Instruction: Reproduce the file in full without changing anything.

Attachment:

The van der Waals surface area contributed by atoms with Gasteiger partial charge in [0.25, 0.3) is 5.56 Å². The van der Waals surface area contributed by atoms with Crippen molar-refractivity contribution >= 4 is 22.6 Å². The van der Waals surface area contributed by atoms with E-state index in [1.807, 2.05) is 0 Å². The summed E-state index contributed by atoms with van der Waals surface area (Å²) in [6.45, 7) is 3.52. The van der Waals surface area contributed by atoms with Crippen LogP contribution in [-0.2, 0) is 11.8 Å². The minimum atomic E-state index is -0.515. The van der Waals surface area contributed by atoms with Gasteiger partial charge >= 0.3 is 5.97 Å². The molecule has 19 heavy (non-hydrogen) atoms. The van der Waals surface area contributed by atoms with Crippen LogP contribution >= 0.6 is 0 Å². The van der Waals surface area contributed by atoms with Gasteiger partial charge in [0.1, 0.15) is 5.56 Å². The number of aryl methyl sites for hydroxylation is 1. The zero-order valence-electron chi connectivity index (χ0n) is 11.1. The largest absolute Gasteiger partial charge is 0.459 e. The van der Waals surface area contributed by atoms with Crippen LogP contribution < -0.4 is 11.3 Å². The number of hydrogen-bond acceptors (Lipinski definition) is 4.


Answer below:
The van der Waals surface area contributed by atoms with Gasteiger partial charge in [0.25, 0.3) is 5.56 Å². The van der Waals surface area contributed by atoms with Crippen molar-refractivity contribution >= 4 is 22.6 Å². The van der Waals surface area contributed by atoms with E-state index in [1.807, 2.05) is 0 Å². The summed E-state index contributed by atoms with van der Waals surface area (Å²) in [6.45, 7) is 3.52. The van der Waals surface area contributed by atoms with Crippen LogP contribution in [-0.2, 0) is 11.8 Å². The minimum atomic E-state index is -0.515. The van der Waals surface area contributed by atoms with Gasteiger partial charge >= 0.3 is 5.97 Å². The molecule has 19 heavy (non-hydrogen) atoms. The van der Waals surface area contributed by atoms with Crippen LogP contribution >= 0.6 is 0 Å². The van der Waals surface area contributed by atoms with Gasteiger partial charge in [0.1, 0.15) is 5.56 Å². The number of aryl methyl sites for hydroxylation is 1. The zero-order valence-electron chi connectivity index (χ0n) is 11.1. The largest absolute Gasteiger partial charge is 0.459 e. The van der Waals surface area contributed by atoms with Crippen LogP contribution < -0.4 is 11.3 Å². The number of hydrogen-bond acceptors (Lipinski definition) is 4.